2 homebirths this week, each equally beautiful and magical and both offering me a similar insight. Less, less, less, I say to myself at every birth. How can I “do” less?
My mantra of “do nothing, say nothing, be nothing” is put to the test as I observe each and everything that occurs at a birth as either a potential benefit to the laboring mom or a potential detriment. I see so clearly now how the cascade effect of fear and disconnect can happen at a birth, and how I can so quickly become a part of that. In watching this mama labor yesterday, and being extra cautious about everything I did or said, I realized how bad at it I can be! It is so easy to talk and explain and feed your own ego about what you are “doing” for this mama. It is so much harder to hang back, go do the wash or cook, to just smile or utter a few quiet words, to not suggest or add or explain.
As birth workers, it seems we are trained to “do” and that we must untrain this doing-ness. “Being” is harder to train in someone, harder and more elusive to get a certification in. “Being” at birth means that we put ourselves aside, we refrain from anything at all that is really being done for our own satisfaction or for the satisfaction of anyone but the mama. Without all the “doing” we can feel lost at first. We realize that so much of what we think is “help” to the laboring mama is really just ourselves wanting to feel useful, or smart or worthy. I find, even in myself, that the examples are endless. The couple words too many, the eye contact, the in and out of the room. With a normal, healthy labor at home, the less the better. Every word I say or anything I do has the potential to draw the mama out of her element. To distract her, to engage her brain and possibly to engage fear, even if that was never my intention. On the positive side, my energetic contribution can be more powerful and supportive than words. The fearlessness and confidence I have in birth, and in her, can be in the room with us and not be about me. But about supporting and witnessing her as she undergoes this transformation.
Because, especially as birth workers, we must all acknowledge that we can’t really do anything for her, after all. We can pretend like we can, that what we are offering her is something better than what she can give herself, even when we have the best intentions. But Birth is a one-woman journey. I believe that we can be there to support her, and forge a relationship with her that is based on trust and friendship. But, when it comes down to it, at the end of the day (or labor, as the case is), there is NO ONE but her that can do it. And the more I focus on being with her, the easier it is for her to find her way. It almost seems counterintuitive; the more helpful words, the more back rubs and offering of herbs or other things to “help” her- the louder the message and feeling is to her that she needs help.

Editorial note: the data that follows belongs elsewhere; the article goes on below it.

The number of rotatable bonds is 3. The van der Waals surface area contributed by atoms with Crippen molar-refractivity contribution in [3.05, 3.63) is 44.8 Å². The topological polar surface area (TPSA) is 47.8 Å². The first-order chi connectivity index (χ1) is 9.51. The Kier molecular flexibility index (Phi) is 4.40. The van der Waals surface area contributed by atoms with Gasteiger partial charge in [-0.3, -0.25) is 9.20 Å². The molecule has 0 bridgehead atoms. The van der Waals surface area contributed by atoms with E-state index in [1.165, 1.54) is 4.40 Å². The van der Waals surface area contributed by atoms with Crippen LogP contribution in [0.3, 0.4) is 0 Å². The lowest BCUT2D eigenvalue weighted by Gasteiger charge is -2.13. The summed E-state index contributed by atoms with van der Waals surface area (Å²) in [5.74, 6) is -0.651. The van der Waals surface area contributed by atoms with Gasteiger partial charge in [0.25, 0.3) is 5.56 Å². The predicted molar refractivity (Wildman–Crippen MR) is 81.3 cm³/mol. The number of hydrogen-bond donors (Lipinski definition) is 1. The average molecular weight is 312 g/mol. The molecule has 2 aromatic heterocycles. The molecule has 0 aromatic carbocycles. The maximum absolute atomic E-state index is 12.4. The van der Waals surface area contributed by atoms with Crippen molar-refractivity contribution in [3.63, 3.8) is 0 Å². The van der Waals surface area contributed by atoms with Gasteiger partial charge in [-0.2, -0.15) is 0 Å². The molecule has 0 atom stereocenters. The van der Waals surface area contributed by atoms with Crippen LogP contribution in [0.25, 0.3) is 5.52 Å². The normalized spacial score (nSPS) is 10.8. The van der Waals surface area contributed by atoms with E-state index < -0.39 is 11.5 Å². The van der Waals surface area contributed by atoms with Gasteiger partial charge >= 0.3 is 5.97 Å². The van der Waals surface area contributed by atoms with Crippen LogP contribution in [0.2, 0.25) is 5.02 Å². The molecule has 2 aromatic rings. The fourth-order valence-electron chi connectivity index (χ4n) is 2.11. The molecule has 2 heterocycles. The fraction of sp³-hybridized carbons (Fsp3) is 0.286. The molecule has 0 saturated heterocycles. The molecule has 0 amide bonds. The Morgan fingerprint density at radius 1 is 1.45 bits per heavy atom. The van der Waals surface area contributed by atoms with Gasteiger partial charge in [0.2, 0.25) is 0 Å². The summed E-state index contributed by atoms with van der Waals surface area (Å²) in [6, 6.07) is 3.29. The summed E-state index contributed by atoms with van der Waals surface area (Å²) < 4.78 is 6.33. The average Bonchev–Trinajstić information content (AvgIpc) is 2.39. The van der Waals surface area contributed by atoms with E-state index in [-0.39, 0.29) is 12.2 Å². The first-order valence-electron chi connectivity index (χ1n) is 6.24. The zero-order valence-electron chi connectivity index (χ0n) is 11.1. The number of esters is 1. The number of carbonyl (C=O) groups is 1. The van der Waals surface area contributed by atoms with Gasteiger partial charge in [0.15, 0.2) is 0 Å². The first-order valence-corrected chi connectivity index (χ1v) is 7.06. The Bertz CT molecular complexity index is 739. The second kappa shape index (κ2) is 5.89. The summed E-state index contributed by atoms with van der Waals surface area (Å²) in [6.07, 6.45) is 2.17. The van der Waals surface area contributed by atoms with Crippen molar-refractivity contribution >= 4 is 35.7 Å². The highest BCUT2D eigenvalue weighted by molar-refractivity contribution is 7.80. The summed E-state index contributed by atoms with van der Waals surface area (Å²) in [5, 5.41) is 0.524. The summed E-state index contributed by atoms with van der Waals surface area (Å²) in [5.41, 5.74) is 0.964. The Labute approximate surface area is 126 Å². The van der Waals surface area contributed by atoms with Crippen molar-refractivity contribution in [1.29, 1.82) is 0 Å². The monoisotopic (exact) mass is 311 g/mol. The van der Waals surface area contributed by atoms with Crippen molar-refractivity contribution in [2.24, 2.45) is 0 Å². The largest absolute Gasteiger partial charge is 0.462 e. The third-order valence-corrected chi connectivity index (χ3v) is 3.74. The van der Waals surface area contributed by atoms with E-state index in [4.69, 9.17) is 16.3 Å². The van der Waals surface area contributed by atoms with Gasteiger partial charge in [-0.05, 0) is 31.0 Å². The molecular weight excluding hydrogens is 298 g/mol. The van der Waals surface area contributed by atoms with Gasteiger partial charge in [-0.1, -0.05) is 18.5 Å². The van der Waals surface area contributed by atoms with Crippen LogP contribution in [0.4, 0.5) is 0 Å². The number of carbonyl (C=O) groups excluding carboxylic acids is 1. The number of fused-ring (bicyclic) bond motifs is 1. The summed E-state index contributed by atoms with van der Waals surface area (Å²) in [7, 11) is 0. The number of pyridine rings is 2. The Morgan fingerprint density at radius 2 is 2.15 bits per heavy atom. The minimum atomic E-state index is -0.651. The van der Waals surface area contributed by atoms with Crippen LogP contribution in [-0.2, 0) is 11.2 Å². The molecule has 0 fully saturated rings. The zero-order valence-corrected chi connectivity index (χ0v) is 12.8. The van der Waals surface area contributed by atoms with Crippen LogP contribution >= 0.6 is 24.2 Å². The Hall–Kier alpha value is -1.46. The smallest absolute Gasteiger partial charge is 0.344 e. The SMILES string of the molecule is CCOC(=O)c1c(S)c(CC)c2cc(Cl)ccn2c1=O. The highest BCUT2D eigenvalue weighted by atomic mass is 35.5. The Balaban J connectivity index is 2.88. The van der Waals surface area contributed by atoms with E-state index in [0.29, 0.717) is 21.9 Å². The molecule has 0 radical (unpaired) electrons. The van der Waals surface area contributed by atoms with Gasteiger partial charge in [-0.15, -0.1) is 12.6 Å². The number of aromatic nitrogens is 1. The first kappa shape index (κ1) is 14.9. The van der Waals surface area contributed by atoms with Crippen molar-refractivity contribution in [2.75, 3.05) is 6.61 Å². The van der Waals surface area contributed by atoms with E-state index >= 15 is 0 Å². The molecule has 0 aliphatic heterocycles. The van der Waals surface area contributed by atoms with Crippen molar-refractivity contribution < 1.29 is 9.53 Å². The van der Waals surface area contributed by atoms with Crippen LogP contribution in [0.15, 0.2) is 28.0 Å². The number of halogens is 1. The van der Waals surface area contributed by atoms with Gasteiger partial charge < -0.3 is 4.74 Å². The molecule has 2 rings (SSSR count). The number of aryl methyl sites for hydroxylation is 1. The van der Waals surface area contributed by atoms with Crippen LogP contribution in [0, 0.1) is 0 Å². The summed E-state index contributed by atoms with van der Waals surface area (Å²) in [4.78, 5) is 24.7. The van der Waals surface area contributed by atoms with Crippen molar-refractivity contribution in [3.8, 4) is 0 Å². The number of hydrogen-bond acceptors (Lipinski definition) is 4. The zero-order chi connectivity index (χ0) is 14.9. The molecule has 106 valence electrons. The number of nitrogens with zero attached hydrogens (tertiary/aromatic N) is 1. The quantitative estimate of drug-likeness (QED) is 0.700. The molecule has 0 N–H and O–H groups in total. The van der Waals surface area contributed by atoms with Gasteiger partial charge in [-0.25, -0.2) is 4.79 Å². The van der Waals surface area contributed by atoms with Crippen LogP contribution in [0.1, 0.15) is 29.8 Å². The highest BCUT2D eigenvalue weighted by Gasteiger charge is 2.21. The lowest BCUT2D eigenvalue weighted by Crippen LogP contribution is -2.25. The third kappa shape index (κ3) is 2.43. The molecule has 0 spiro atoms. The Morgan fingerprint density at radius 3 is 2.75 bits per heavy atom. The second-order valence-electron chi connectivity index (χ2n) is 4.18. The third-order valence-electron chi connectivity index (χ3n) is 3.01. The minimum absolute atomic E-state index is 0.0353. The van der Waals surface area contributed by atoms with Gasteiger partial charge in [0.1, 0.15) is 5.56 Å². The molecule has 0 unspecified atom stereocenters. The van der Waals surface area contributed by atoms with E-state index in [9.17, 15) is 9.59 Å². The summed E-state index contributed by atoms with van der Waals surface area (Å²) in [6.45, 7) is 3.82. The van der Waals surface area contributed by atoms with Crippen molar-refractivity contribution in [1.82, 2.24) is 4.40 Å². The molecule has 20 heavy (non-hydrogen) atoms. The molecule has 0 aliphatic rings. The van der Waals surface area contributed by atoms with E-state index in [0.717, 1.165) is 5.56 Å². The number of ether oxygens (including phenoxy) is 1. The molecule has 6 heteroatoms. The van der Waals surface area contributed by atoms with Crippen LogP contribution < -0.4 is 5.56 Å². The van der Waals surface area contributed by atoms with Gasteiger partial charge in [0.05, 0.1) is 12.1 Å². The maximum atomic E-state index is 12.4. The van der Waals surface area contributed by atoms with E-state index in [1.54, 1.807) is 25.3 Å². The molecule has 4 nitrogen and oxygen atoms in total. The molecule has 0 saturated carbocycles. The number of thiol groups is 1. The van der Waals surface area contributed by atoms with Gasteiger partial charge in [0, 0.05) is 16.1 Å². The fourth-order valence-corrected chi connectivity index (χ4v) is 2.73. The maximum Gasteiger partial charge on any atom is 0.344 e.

I notice that I benefit from just “being” as well. I spent these last two labors at a distance (in the same house) from these mamas and began to fine tune the art of my listening skills at births. Yes, watching is an art too, but listening, especially with a wall between you and tell and teach a lot. So, in engaging my “being” and not my “doing” I am also honing my other senses, and my sixth sense as well. There is a connection, an intuitive strengthening that I feel and can honor when I am in this space. And I think it no coincidence that these 2 births in particular have been the epitome of the way birth flows–I know, in my deep knowing, that while I am not responsible for her ultimate experience, that I have been chosen to be there. Just by being with her, I have the ability to either let the process flow with her or hold it back.
I think back to my student days and I realize I have always held these deep beliefs about birth. I was always happy hanging back, not wanting to get in the way so much that I am positively sure that my preceptors thought I’d never want to take the reigns. And in a way, I don’t and never have. That’s not the kind I am. Funny, one preceptor in particular admonished me more than once, with disdain in her voice, telling me that I’d be the kind of midwife that knit in the corner. Well, I don’t knit, but I think she got it! I thank her for her astuteness, but no longer make any apologies. To each her own! And for every woman, another woman that supports her birth vision.
As for me, I will continue to watch, listen and learn. Every minute, every labor, every mama. To put myself to the test each and every time that I am adding to her experience–not for my own self worth, but to reflect to her the power she already holds in birth.